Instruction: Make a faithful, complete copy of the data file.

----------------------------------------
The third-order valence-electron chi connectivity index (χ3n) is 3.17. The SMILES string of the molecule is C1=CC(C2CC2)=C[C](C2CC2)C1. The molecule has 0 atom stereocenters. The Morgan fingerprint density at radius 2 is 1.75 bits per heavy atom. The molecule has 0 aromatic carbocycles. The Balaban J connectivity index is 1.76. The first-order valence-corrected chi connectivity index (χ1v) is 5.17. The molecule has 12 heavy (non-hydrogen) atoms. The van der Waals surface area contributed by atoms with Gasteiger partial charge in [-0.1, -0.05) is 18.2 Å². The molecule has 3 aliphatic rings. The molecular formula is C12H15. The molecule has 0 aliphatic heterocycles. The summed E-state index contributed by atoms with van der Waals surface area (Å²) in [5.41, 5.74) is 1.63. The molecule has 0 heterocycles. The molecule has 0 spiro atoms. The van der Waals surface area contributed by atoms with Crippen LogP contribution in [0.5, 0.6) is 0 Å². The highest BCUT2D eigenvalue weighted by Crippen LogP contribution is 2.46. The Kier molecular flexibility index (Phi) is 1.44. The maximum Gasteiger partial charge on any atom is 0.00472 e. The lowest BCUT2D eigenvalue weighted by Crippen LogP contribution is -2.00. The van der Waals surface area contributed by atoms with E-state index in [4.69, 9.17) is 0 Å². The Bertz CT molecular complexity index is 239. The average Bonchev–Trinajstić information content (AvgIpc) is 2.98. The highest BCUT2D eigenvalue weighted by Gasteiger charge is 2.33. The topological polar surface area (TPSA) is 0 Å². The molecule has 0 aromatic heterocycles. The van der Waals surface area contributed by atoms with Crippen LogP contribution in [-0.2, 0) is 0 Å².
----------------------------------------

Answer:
The third-order valence-electron chi connectivity index (χ3n) is 3.17. The SMILES string of the molecule is C1=CC(C2CC2)=C[C](C2CC2)C1. The molecule has 0 atom stereocenters. The Morgan fingerprint density at radius 2 is 1.75 bits per heavy atom. The molecule has 0 aromatic carbocycles. The Balaban J connectivity index is 1.76. The first-order valence-corrected chi connectivity index (χ1v) is 5.17. The molecule has 12 heavy (non-hydrogen) atoms. The van der Waals surface area contributed by atoms with Gasteiger partial charge in [-0.1, -0.05) is 18.2 Å². The molecule has 3 aliphatic rings. The molecular formula is C12H15. The molecule has 0 aliphatic heterocycles. The summed E-state index contributed by atoms with van der Waals surface area (Å²) in [5.41, 5.74) is 1.63. The molecule has 0 heterocycles. The molecule has 0 spiro atoms. The van der Waals surface area contributed by atoms with Crippen LogP contribution in [0.5, 0.6) is 0 Å². The highest BCUT2D eigenvalue weighted by Crippen LogP contribution is 2.46. The Kier molecular flexibility index (Phi) is 1.44. The maximum Gasteiger partial charge on any atom is 0.00472 e. The lowest BCUT2D eigenvalue weighted by Crippen LogP contribution is -2.00. The van der Waals surface area contributed by atoms with E-state index in [4.69, 9.17) is 0 Å². The Bertz CT molecular complexity index is 239. The average Bonchev–Trinajstić information content (AvgIpc) is 2.98. The highest BCUT2D eigenvalue weighted by Gasteiger charge is 2.33. The topological polar surface area (TPSA) is 0 Å². The molecule has 0 aromatic heterocycles. The van der Waals surface area contributed by atoms with Crippen LogP contribution in [-0.2, 0) is 0 Å².